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Giving up baby for adoption Indiana

Do I Have To Stay With The Adoption Agency I Contacted When I First Thought About Giving Up My Baby For Adoption?

No, you do not. Sometimes an expectant mother will contact a local adoption agency or national adoption agency because the adoption agency has an eye-catching website or because the agency has advised the birth mother not to work with an adoption attorney, because of competitive jealousy. Occasionally, a birth mother will find that the adoption […]

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Give up baby for Adoption in Indiana

If I Think I Might Give My Baby Up For Adoption, Can I Leave The Father Out Of It?

The answer depends on the state in which the adoptive parents file the adoption. We, at Kirsh & Kirsh, P.C. (“Kirsh & Kirsh”), try to file all adoptions in Indiana, even those involving births outside of Indiana. We can file an adoption in Indiana if the adoptive parents reside in Indiana or the child is […]

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Give up baby for adoption in Indiana

If I Give Up My Baby For Adoption, Will My Child Grow Up Hating Me?

The honest answer is “We don’t know.” Some children hate their parents for all kinds of reasons – real and imagined. However, much of how an adoptee feels about adoption will depend on how his or her adoptive parents talk about adoption to the adoptee. An adopted person who grows up in a loving, supportive […]

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Giving Up baby for adoption in Indiana

You Are In Indiana? But I Live In Tennessee, Mississippi, Or Kentucky. How Can You Help Me Give Up My Baby For Adoption?

Yes, we at Adoption Attorneys Kirsh & Kirsh, P.C. (“Kirsh & Kirsh”), are based in Indiana, but one of our attorneys is also licensed to practice law in Tennessee, Mississippi, and Kentucky and soon in Illinois and Michigan. The attorneys at Kirsh & Kirsh sometimes called the “Kirsh Boys” among adoption professionals around the country […]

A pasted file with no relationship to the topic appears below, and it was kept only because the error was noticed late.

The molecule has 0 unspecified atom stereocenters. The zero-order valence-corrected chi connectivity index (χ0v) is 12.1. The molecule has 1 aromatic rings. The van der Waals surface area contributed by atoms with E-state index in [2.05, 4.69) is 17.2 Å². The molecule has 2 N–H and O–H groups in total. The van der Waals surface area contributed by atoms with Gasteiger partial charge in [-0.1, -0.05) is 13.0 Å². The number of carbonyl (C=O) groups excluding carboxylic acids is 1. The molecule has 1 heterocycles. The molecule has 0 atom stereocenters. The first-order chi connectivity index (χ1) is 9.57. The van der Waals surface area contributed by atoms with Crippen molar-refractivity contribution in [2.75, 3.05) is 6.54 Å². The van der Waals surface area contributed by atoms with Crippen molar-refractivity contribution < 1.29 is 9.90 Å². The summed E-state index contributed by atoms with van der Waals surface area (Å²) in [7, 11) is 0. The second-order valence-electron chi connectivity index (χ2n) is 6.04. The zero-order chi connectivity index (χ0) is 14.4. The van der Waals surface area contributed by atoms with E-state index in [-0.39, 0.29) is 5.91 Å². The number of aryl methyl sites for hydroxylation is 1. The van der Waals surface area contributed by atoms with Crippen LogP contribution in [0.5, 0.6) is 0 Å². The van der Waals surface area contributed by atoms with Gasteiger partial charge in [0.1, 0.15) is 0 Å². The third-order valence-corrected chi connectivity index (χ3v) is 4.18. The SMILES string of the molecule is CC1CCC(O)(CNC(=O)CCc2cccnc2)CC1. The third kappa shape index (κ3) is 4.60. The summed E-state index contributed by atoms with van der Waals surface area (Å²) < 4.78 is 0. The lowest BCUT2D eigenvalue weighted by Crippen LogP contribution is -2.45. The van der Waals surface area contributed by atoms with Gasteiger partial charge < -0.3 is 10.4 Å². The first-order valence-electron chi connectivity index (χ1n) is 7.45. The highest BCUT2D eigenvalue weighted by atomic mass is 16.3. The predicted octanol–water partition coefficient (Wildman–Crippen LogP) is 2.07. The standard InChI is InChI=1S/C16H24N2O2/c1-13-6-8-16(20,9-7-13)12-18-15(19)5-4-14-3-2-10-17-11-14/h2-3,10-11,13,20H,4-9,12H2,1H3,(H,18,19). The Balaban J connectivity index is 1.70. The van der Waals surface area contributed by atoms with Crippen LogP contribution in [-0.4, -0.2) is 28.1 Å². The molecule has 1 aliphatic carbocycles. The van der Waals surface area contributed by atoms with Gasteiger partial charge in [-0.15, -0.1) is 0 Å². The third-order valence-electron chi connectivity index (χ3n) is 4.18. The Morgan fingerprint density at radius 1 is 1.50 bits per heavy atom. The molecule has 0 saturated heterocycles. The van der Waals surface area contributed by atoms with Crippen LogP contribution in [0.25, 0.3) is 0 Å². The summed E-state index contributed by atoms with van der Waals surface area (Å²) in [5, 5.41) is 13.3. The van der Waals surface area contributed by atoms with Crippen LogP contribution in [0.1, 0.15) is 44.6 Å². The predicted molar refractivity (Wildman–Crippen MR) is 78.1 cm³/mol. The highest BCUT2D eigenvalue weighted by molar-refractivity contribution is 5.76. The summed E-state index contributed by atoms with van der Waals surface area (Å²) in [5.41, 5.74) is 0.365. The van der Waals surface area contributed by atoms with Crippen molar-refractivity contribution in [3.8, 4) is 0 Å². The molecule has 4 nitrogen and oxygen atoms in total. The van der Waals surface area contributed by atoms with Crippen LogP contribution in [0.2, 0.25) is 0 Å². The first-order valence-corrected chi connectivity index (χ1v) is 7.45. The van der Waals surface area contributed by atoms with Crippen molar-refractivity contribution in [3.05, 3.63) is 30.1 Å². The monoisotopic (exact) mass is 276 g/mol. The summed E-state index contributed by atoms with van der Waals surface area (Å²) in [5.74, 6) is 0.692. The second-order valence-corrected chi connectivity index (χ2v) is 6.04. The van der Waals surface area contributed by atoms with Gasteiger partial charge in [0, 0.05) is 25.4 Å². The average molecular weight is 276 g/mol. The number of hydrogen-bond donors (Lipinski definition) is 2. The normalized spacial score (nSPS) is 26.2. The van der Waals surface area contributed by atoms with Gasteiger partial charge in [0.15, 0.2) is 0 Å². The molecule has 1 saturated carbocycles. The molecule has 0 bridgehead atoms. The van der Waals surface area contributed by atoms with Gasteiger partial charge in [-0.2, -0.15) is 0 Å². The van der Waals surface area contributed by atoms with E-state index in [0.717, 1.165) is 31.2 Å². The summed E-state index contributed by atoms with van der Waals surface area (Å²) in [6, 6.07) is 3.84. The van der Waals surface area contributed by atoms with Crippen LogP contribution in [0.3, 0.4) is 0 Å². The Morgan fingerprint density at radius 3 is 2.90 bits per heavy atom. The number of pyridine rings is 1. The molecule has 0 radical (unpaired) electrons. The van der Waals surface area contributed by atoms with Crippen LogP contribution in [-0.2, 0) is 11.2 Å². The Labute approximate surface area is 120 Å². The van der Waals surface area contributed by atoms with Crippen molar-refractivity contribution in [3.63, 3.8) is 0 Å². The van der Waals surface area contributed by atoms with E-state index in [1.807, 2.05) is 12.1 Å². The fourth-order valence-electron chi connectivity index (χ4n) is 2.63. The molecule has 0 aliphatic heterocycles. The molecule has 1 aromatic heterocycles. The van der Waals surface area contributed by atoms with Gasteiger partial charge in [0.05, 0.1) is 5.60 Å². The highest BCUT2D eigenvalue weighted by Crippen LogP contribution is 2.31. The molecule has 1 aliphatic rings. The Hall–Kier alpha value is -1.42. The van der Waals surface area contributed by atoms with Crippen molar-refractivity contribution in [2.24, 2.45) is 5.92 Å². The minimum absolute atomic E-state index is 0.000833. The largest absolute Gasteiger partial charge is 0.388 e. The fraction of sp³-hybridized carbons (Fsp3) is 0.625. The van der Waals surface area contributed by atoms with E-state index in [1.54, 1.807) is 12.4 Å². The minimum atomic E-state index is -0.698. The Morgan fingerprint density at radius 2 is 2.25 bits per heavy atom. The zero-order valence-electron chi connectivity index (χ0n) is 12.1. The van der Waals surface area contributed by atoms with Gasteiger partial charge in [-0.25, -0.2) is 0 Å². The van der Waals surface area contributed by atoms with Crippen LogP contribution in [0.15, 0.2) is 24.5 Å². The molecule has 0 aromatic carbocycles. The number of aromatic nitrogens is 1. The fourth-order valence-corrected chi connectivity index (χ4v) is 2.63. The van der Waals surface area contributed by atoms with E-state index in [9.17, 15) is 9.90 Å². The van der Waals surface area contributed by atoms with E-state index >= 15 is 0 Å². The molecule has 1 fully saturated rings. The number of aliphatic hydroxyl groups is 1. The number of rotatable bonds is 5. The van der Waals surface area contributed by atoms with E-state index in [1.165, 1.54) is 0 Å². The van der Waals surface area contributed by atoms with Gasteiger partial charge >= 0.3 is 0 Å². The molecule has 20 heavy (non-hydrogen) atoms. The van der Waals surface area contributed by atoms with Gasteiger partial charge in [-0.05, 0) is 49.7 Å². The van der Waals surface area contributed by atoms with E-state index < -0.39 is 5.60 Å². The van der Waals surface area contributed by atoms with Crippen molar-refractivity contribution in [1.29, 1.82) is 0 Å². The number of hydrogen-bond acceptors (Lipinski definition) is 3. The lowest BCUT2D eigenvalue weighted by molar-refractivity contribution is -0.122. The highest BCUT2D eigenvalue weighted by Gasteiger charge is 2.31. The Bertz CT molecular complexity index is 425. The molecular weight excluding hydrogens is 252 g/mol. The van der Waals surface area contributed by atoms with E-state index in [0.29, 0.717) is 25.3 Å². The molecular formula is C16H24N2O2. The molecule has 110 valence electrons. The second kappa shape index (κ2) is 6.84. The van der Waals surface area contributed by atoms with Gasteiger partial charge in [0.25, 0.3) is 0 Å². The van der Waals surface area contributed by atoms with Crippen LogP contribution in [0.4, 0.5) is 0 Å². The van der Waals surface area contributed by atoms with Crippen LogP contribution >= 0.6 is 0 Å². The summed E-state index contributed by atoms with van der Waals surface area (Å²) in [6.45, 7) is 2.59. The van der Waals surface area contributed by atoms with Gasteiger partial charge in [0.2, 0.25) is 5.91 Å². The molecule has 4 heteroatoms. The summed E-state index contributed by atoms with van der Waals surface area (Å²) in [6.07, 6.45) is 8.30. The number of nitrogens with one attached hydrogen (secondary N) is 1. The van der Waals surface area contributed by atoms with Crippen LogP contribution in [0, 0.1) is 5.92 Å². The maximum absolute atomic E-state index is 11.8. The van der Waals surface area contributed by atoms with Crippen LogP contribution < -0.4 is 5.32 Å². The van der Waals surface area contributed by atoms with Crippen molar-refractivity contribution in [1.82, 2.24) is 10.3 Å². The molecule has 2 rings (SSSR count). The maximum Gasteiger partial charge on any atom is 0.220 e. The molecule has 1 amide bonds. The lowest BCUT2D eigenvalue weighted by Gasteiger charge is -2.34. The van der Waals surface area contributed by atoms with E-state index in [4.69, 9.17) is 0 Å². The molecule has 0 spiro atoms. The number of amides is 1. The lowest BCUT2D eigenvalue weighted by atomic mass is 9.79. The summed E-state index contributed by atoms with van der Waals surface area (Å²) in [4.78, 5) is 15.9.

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Putting baby up for adoption in Indiana

I Am Not A Teenager. In Fact, I Have Other Children. Can Adoption Attorneys Kirsh & Kirsh, P.C. (“KIRSH & KIRSH’) Help Me Give Up My Baby For Adoption?

YES! You might assume that newborn adoptions almost always involve teenaged birth mothers, but believe it or not, most expectant mothers are closer to 30 years of age than 16, and most have another child or children. In our experience, teenage moms are less likely to put up their babies for adoption (or, more correctly, […]

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Indiana Lawyers for placing my baby for adoption

Wait . . . Kirsh & Kirsh, P.C. (“KIRSH & KIRSH”) Are Lawyers?!?! How Can Lawyers Help Me Put Up My Baby For Adoption?

Yes, we, at Adoption Attorneys Kirsh & Kirsh are lawyers, as the name suggests, and, YES, we can help you find a wonderful, loving, amazing home for your precious newborn or soon-to-be-born baby if you choose to give up the baby for adoption, or more correctly, make an adoption plan for your baby. Additionally, we […]

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Adopt My Baby Indiana

If I Use Adoption Attorneys Kirsh & Kirsh, P.C. (“KIRSH & KIRSH”) To Find A Family To Adopt My Baby, How Do I Know It Will Be A Good Family?

We, at Adoption Attorneys Kirsh & Kirsh understand that every woman facing an unplanned or untimely pregnancy, who seriously considers giving up her baby for adoption or, more correctly, making an adoption plan for the baby, wonders the same thing. In fact, if a woman is not certain that her baby will have a loving, […]

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Giving up baby for adoption Indiana

Do I Have To Meet Adoption Attorneys Kirsh & Kirsh, P.C. (“KIRSH & KIRSH”) To Give My Baby Up For Adoption?

No, you do not have to meet anyone from Adoption Attorneys Kirsh & Kirsh, in person, if you would like information about putting your baby up for adoption. We will provide the information in the manner you find helpful – email, FaceTime, Zoom, telephone, email, and etc. We, at Kirsh & Kirsh, have found that […]

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Child Adoption in Indiana

Do We Have To Reside In Indiana To File Adoption Proceedings For Child Born In Indiana?

No. As of July 1, 2021, HB 1448 eliminated the residency requirement of the adoption code in Indiana, previously codified at Indiana Code 31-19-2-2, which provided that a “resident of Indiana” may file a petition for adoption in Indiana courts. With the change made by HB 1448, the statute now states that “an individual” who […]

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